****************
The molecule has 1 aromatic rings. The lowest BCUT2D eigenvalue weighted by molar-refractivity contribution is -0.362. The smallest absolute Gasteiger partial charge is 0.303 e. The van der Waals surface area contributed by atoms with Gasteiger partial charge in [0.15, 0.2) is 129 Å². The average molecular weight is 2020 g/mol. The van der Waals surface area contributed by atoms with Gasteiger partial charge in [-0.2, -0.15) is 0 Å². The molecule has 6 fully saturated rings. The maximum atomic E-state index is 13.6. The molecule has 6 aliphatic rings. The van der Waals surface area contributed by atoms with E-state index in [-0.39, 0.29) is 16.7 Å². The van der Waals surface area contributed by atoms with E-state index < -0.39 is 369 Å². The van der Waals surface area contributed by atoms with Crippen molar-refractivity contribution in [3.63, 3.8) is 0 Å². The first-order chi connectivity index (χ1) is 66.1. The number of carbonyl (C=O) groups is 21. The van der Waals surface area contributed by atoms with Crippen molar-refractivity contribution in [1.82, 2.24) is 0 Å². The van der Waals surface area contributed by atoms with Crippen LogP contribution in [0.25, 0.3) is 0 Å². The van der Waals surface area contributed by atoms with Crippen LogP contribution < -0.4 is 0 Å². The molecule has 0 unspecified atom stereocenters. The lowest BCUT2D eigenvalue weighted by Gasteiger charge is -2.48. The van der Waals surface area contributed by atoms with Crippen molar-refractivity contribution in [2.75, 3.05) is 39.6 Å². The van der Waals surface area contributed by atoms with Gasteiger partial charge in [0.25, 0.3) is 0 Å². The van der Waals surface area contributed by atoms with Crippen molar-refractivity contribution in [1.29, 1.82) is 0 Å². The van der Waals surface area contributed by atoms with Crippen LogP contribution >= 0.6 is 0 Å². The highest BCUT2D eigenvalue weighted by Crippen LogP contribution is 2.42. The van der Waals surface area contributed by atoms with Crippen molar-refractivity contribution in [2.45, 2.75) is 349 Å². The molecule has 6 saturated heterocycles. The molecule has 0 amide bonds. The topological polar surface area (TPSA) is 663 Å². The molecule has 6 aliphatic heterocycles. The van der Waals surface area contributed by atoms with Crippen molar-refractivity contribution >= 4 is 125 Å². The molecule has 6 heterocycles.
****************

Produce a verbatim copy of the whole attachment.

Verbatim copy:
The molecule has 1 aromatic rings. The lowest BCUT2D eigenvalue weighted by molar-refractivity contribution is -0.362. The smallest absolute Gasteiger partial charge is 0.303 e. The van der Waals surface area contributed by atoms with Gasteiger partial charge in [0.15, 0.2) is 129 Å². The average molecular weight is 2020 g/mol. The van der Waals surface area contributed by atoms with Gasteiger partial charge in [-0.2, -0.15) is 0 Å². The molecule has 6 fully saturated rings. The maximum atomic E-state index is 13.6. The molecule has 6 aliphatic rings. The van der Waals surface area contributed by atoms with E-state index in [-0.39, 0.29) is 16.7 Å². The van der Waals surface area contributed by atoms with E-state index < -0.39 is 369 Å². The van der Waals surface area contributed by atoms with Crippen molar-refractivity contribution in [3.63, 3.8) is 0 Å². The first-order chi connectivity index (χ1) is 66.1. The number of carbonyl (C=O) groups is 21. The van der Waals surface area contributed by atoms with Crippen molar-refractivity contribution in [1.82, 2.24) is 0 Å². The van der Waals surface area contributed by atoms with Crippen LogP contribution in [0.25, 0.3) is 0 Å². The van der Waals surface area contributed by atoms with Crippen LogP contribution < -0.4 is 0 Å². The molecule has 0 unspecified atom stereocenters. The lowest BCUT2D eigenvalue weighted by Gasteiger charge is -2.48. The van der Waals surface area contributed by atoms with Crippen molar-refractivity contribution in [2.75, 3.05) is 39.6 Å². The van der Waals surface area contributed by atoms with Gasteiger partial charge in [0.25, 0.3) is 0 Å². The van der Waals surface area contributed by atoms with Crippen molar-refractivity contribution in [1.29, 1.82) is 0 Å². The van der Waals surface area contributed by atoms with Crippen LogP contribution >= 0.6 is 0 Å². The highest BCUT2D eigenvalue weighted by Crippen LogP contribution is 2.42. The van der Waals surface area contributed by atoms with Crippen molar-refractivity contribution in [2.45, 2.75) is 349 Å². The molecule has 6 saturated heterocycles. The molecule has 0 amide bonds. The topological polar surface area (TPSA) is 663 Å². The molecule has 6 aliphatic heterocycles. The van der Waals surface area contributed by atoms with Crippen molar-refractivity contribution >= 4 is 125 Å². The molecule has 6 heterocycles.